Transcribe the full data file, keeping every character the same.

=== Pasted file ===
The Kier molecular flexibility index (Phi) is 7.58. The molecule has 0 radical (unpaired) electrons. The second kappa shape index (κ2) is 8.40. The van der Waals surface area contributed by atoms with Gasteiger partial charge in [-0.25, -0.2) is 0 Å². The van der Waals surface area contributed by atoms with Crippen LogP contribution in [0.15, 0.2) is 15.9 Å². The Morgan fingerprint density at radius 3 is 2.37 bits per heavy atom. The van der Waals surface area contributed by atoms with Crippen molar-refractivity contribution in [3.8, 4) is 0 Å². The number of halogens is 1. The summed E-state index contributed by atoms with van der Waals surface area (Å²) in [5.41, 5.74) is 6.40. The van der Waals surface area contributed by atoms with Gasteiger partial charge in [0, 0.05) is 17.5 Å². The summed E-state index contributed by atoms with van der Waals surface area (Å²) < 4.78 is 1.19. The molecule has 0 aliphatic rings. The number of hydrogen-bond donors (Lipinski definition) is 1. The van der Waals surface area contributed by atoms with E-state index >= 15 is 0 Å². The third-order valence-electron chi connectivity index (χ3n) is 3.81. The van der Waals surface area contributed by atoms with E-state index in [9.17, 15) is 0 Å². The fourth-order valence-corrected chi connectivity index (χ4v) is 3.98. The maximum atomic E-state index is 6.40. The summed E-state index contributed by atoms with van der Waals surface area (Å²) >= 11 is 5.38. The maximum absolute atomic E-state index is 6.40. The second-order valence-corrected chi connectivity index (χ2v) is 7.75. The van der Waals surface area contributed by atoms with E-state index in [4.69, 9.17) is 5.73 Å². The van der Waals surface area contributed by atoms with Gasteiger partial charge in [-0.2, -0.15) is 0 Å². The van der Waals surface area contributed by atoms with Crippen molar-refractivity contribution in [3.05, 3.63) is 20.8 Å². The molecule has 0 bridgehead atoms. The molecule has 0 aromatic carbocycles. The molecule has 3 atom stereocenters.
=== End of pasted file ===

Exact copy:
The Kier molecular flexibility index (Phi) is 7.58. The molecule has 0 radical (unpaired) electrons. The second kappa shape index (κ2) is 8.40. The van der Waals surface area contributed by atoms with Gasteiger partial charge in [-0.25, -0.2) is 0 Å². The van der Waals surface area contributed by atoms with Crippen LogP contribution in [0.15, 0.2) is 15.9 Å². The Morgan fingerprint density at radius 3 is 2.37 bits per heavy atom. The van der Waals surface area contributed by atoms with Crippen molar-refractivity contribution in [3.8, 4) is 0 Å². The number of halogens is 1. The summed E-state index contributed by atoms with van der Waals surface area (Å²) in [5.41, 5.74) is 6.40. The van der Waals surface area contributed by atoms with Gasteiger partial charge in [0, 0.05) is 17.5 Å². The summed E-state index contributed by atoms with van der Waals surface area (Å²) < 4.78 is 1.19. The molecule has 0 aliphatic rings. The number of hydrogen-bond donors (Lipinski definition) is 1. The van der Waals surface area contributed by atoms with E-state index >= 15 is 0 Å². The third-order valence-electron chi connectivity index (χ3n) is 3.81. The van der Waals surface area contributed by atoms with E-state index in [9.17, 15) is 0 Å². The fourth-order valence-corrected chi connectivity index (χ4v) is 3.98. The maximum atomic E-state index is 6.40. The summed E-state index contributed by atoms with van der Waals surface area (Å²) >= 11 is 5.38. The maximum absolute atomic E-state index is 6.40. The second-order valence-corrected chi connectivity index (χ2v) is 7.75. The van der Waals surface area contributed by atoms with E-state index in [4.69, 9.17) is 5.73 Å². The van der Waals surface area contributed by atoms with Gasteiger partial charge in [-0.2, -0.15) is 0 Å². The van der Waals surface area contributed by atoms with Crippen molar-refractivity contribution in [3.05, 3.63) is 20.8 Å². The molecule has 0 bridgehead atoms. The molecule has 0 aromatic carbocycles. The molecule has 3 atom stereocenters.